Premarital Agreements for gay couples can define what separate property and joint property is for the purposes of distribution upon divorce or separation. For instance, in many states, marital property is defined as anything acquired by either spouse after the marriage.  The agreement will allow the parties to characterize property as they choose, not as the court chooses, and protect that property from unfair distribution.

Premarital Agreements for gay couples, as for non-gay couples, have a few prerequisites. In New York, for instance, a Premarital Agreement must be fair at the time of drafting and at the time of dissolution.  Each party must have independent legal counsel and each party must fully disclose all financial information to the other prior to the execution of the agreement in order for a court to enforce that agreement.

Understanding the limitations and benefits of a Premarital Agreement can be reassuring to a couple looking to marry, but it can also be overwhelming when trying to decide what is best for you. For a reputable and trustworthy attorney in New York who specializes in helping same sex couples have families, call Anthony M. Brown, head of Nontraditional Family and Estates division of Albert W. Chianese & Associations, at 212-953-6447 or email questions to

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Kiwi dads speak out from Mexico – Their Story

Meet Lachlan, Kelly and Blake: the newborns who are about to find themselves at the center of an international legal storm.

The “triplings” were born to surrogate mums in Mexico, in an arrangement with their Auckland parents, David and Nicky Beard, and an Argentinian egg donor.

Kiwi dads, the Beards have now decided to publicly identify themselves on Stuff, to raise awareness of their battle. They believe they were the last gay couple allowed to use international surrogates to give birth to their children, as Mexico tightens its IVF laws to bring them in line with most other nations.

David Beard, 41, the biological dad, is a prominent lawyer and the owner of Auckland law firm LegalStreet. His husband Nicky Leonard Beard, 32, is originally from Ireland. The couple issued a simple plea early on Tuesday morning: “David, Nicky, Lachlan, Blake and Kelly simply want to come home to their family.”

international surrogacy

Speaking openly early on Tuesday, David Beard shared his emotions at becoming a father.

“I cannot describe the feeling. It was beautiful. It was instant love and caring, like a lion with its cubs, I looked at them and could not believe that they had come from me.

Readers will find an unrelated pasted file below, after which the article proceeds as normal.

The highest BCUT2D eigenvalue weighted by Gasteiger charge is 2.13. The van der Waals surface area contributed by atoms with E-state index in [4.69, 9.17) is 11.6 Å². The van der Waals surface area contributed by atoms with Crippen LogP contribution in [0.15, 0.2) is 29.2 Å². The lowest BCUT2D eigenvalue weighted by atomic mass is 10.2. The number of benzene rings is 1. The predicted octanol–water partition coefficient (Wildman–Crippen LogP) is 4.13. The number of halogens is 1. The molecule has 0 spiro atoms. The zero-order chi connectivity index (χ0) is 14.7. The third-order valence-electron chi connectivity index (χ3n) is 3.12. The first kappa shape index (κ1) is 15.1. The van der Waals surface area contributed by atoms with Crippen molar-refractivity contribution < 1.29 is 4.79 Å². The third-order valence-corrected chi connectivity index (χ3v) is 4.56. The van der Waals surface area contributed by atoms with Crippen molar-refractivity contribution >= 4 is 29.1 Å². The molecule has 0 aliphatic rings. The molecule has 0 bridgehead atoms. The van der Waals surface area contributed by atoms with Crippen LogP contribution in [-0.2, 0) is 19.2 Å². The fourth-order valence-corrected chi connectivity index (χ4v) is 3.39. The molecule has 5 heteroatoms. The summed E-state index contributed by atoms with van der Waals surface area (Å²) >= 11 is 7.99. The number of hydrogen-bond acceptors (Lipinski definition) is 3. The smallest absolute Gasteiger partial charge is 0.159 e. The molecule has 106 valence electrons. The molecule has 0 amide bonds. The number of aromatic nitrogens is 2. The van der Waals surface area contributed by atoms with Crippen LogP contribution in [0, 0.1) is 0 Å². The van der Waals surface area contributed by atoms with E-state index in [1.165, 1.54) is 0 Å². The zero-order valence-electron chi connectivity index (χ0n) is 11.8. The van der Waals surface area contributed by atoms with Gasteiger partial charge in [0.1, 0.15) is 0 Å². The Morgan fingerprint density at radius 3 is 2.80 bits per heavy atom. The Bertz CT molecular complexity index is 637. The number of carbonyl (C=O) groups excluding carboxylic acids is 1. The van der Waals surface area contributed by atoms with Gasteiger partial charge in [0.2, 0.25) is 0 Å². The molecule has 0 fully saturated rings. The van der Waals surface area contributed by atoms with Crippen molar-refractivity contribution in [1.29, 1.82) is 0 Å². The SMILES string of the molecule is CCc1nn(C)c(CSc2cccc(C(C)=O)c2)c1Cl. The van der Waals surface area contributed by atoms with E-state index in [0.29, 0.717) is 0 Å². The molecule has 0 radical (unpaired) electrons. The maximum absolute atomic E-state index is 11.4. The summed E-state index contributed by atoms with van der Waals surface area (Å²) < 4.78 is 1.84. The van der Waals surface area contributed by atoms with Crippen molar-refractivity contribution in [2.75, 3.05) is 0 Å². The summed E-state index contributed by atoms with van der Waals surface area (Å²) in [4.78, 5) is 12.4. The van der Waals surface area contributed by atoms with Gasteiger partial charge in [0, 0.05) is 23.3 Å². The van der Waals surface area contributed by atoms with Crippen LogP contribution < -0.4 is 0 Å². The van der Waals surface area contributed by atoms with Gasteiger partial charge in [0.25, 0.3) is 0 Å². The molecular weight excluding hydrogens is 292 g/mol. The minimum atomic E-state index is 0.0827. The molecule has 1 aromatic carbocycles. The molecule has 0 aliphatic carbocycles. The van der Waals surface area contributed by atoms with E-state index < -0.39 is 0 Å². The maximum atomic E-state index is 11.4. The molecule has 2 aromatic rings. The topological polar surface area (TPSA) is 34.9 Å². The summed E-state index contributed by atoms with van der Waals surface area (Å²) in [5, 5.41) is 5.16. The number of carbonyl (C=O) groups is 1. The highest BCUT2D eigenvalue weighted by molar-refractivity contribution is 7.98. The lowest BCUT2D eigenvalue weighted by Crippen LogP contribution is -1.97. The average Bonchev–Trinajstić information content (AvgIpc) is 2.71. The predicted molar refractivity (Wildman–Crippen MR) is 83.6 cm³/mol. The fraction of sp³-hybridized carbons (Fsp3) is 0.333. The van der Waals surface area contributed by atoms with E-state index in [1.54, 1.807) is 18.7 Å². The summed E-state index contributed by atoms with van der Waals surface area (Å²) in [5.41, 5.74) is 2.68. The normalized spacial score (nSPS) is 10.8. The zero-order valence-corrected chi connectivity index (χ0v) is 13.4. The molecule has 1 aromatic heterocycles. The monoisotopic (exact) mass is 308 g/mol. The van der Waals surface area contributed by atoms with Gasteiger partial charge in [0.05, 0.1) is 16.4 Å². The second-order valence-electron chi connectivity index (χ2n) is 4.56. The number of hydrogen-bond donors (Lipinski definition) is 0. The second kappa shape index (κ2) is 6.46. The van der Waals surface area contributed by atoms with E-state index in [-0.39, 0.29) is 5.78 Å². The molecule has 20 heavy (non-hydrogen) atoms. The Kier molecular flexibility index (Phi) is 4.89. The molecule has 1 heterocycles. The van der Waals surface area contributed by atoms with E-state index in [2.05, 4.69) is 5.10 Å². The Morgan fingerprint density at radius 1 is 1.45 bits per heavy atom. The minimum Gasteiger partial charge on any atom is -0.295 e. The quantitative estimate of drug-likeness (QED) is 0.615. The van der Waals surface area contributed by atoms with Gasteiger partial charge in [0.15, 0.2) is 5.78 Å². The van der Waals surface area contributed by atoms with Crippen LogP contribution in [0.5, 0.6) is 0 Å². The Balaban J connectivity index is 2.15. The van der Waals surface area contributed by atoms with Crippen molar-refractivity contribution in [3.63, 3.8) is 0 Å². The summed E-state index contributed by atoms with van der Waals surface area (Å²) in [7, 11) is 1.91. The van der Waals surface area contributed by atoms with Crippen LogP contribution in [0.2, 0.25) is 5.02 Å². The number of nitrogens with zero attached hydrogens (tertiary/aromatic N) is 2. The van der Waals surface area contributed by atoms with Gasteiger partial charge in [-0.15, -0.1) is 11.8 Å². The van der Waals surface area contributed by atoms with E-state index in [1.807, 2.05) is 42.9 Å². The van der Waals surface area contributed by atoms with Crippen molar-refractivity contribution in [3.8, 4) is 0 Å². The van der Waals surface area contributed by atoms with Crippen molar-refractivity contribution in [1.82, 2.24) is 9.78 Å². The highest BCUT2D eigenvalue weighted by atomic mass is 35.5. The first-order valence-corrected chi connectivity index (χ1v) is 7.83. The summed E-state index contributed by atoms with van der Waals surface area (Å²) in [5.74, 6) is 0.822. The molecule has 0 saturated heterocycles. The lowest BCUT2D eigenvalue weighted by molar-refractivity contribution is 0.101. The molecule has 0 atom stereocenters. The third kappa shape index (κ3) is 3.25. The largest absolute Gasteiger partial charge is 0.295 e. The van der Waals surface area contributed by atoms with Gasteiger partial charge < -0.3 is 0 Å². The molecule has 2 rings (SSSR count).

“I looked at their eyes and their faces and I cried. I only cry when I am happy – which is weird in itself! They are beautiful, and no matter how smelly the nappies are, they are still beautiful.”

The couple desperately wanted to get their children home from Villahermosa. They were pleading for help from friends and family around the world but, most of all, from the New Zealand and Mexican governments.

Click here to read the entire article.


Parent Adoption – Is it Right for Your family?

The “parent adoption” process is also referred to as Second Parent or Step Parent Adoption. Here is what you need and what you need to know!

When one partner or spouse in a relationship adopts the biological child of their parent or spouse that is referred to as a “Parent Adoption.” If the parties are unmarried, it is called a Second Parent Adoption.  When the parties are married, it is called a Step Parent Adoption.  While gay couples across the country enjoy equal marriage rights, the laws for New York State adoption are still muddled, and it’s advisable for most same-sex couples to petition for a second or step parent adoption to build that legal relationship between non biological parent and child. If there is another biological parent involved, or if a couple uses a known sperm donor, their consent will be required for the adoption to move forward.  If, however, the child is the product of an anonymous sperm donation, then no consent is required.2nd parent adoption, second parent adoption, second parent adoptions, second parent adoption new york

New York State Adoption Step by Step

In a nutshell, you need to compile a lot of paperwork and have a good family lawyer, preferably one that specializes in adoptions for same-sex couples. Here is a rundown of what you will need:

  • The completed intake from your attorney. This is a general questionnaire that includes information for both parents and the child.
  • The original birth certificate for the child. A copy will not suffice. You will, however, get a new original birth certificate after the adoption which will add the name of the adoptive parent if it is not already on the original birth certificate.
  • A letter from the employer of the petitioning parent, and in some counties the biological parent, stating their position and salary. If you are not currently employed, they will need your last year’s tax returns.
  • A letter from the doctor of both parents stating that they are in general good health.
  • A letter from the child’s pediatrician stating that he or she is in general good health.
  • A completed form 1-D (a more elaborate medical assessment) by the child’s pediatrician